[link to mparent7777-2.blogspot.com
July 31, 2007
The FBI and IRS's execution yesterday afternoon of a search warrant on the Alaska home of GOP Senator Ted Steven has been widely reported by now.
What's striking is this tidbit in today's WaPo:
[link to www.washingtonpost.com
Stevens said in a statement that his attorneys were advised of the impending search yesterday morning.
I spent nearly 9 years as a federal prosecutor. I'm not aware of a single instance when any prosecutor or agent told anyone outside the Justice Department that a search warrant was going to be executed later in the day. Telling outsiders -- especially lawyers for the person whose property will be searched -- defeats one of the principal purposes of a search warrant: SURPRISE to ensure the integrity of the evidence field.
If you're going to tell the target of the search in advance, then why not just serve a subpoena and trust in compliance?
Now Stevens' reported comment may have been a spin on a phone call from someone at DOJ when the agents were at the front door or the agents themselves calling Stevens' attorneys to ask for the key. But those seem more than a stretch considering that Stevens says the tip came in the a.m., and the search was executed in the p.m.
Maybe it's spin. Or maybe someone at DOJ broke a cardinal principle. Certainly, only a few people would have known about the impending search: the prosecutors conducting the investigation, the team of agents preparing to execute the search . . . and high-level DOJ officials who, considering that Stevens is a U.S. Senator, would have had to approve the search.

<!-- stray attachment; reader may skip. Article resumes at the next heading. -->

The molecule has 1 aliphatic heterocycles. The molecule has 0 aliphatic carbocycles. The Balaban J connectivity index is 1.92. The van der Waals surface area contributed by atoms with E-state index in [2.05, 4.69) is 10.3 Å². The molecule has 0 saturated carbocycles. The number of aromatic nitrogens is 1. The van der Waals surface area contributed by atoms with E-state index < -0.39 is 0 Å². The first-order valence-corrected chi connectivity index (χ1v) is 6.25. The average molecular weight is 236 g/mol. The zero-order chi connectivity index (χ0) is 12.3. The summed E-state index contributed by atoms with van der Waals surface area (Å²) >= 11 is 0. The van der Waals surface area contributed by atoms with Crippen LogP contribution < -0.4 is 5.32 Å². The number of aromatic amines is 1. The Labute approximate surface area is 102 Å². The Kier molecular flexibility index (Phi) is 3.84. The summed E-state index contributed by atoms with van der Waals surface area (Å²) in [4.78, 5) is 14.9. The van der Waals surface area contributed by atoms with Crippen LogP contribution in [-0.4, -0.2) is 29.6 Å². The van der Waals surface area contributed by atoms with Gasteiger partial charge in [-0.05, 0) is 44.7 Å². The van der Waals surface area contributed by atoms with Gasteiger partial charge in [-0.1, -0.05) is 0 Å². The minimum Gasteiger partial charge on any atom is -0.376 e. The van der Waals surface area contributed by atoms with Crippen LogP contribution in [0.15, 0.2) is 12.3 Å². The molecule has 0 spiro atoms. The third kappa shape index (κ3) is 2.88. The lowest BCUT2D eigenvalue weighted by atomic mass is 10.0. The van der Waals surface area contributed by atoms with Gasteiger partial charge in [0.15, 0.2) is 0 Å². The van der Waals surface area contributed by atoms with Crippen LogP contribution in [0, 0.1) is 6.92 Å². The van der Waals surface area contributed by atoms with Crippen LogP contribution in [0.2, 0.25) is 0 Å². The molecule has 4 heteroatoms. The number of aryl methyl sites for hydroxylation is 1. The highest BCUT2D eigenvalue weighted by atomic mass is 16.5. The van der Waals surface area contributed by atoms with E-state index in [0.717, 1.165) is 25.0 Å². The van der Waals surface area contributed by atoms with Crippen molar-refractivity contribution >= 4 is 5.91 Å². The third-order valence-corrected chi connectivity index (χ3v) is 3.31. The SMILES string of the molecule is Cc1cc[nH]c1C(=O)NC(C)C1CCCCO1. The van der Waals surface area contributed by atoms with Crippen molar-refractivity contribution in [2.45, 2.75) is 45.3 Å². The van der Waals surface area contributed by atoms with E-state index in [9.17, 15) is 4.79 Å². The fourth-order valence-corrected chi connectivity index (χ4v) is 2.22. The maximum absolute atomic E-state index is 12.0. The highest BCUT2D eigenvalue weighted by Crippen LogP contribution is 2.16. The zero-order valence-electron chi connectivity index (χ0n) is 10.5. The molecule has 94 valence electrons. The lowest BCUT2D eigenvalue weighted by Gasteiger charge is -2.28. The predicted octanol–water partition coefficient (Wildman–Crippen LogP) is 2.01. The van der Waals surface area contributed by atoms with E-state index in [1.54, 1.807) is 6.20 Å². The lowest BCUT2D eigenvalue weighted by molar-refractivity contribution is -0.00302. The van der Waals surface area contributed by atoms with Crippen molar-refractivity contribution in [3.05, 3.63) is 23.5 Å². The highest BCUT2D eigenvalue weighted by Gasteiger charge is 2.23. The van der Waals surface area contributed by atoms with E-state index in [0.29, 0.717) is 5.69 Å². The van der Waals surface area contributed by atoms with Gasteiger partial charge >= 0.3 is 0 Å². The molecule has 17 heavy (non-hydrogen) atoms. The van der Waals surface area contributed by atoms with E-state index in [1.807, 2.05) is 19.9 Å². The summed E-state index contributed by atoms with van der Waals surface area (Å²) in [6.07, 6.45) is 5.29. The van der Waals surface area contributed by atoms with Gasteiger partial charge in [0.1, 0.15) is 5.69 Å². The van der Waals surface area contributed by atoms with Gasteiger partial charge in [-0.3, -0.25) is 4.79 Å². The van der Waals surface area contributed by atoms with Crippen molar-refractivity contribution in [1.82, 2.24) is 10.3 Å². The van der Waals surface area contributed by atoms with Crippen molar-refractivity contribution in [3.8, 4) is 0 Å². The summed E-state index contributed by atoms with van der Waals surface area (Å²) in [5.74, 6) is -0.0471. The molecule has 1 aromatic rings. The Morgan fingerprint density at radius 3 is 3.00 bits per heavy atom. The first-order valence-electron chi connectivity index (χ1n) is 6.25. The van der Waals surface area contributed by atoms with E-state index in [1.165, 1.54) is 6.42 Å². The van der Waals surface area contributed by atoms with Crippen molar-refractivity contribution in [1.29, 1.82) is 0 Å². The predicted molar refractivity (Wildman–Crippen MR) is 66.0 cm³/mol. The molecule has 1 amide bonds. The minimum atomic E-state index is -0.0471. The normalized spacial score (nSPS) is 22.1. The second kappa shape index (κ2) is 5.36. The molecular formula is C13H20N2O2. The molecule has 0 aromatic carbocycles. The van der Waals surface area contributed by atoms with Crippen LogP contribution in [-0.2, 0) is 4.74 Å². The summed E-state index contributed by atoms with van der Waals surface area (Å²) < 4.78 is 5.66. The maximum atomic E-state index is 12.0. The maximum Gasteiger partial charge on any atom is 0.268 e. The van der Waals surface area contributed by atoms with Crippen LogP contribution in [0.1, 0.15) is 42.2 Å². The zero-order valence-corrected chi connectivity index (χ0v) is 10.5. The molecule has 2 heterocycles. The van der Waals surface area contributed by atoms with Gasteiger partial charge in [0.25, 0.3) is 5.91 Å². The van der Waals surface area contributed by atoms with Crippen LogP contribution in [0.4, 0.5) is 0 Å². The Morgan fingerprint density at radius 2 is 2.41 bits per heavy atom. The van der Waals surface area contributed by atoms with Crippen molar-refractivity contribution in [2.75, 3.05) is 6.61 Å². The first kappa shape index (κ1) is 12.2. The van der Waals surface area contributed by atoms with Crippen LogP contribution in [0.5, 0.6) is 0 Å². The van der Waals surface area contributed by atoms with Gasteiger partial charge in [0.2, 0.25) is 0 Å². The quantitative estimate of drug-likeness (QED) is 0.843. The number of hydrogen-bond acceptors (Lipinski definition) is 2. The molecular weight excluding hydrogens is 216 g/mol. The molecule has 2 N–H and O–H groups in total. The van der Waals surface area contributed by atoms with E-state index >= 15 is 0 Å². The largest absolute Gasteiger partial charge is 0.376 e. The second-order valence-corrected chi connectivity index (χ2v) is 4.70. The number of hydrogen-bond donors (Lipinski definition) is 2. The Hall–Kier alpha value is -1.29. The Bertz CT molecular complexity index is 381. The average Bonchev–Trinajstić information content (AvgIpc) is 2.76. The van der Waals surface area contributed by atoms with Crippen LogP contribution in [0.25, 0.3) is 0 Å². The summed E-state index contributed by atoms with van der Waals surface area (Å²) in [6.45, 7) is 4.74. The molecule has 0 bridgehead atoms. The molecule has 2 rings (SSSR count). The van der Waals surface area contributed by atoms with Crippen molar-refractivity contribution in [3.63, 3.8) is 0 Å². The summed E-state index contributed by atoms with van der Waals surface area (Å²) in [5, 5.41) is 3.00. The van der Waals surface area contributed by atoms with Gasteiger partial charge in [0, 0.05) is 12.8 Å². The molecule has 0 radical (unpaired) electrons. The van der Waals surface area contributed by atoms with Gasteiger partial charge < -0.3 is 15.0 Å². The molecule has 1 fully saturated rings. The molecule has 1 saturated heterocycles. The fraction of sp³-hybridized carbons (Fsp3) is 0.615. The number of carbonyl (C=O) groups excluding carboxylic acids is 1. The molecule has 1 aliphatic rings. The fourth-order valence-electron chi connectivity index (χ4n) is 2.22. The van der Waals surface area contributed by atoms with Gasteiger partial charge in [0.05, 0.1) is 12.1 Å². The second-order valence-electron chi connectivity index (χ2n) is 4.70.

Regardless, one thing is clear about Stevens' status from the use of a search warrant. He is now squarely in the cross-hairs of a federal criminal investigation.
According to the Justice Department's Criminal Resource Manual Sec. 659:
[link to www.usdoj.gov
A search warrant should not be used to obtain documentary materials believed to be in the private possession of a disinterested third party unless it appears that the use of a subpoena, summons, request, or other less intrusive alternative means of obtaining the materials would substantially jeopardize the availability or usefulness of the materials sought, and the application for the warrant has been authorized as provided in paragraph (a)(2) of this section.
Ted Stevens, clearly, is no "disinterested third party." More likely, given the hoopla a search warrant's execution creates, Stevens is a target -- defined by the U.S. Attorney's Manual Sec. 9-11.151 this way:
"A 'target' is a person as to whom the prosecutor or the grand jury has substantial evidence linking him or her to the commission of a crime and who, in the judgment of the prosecutor, is a putative defendant."
In any case, while on the one hand, it's just this sort of event -- a federal search warrant executed against a powerful politician of the same party as the administration -- that suggests the professionals in the Justice Department are doing their job, the remark WaPo attributed to Stevens -- that his attorneys were given a heads-up -- reminds that this Justice Department works very differently at the top than on the line.
If it's true that Stevens' lawyers had a heads-up about the search, I think it's more than fair to ask questions -- and to get answers -- about exactly who told Stevens' lawyers about the afternoon's planned search, who approved the disclosure, and what was the purpose of the tip-off.
Posted by shertaugh at July 31, 2007 8:43 AM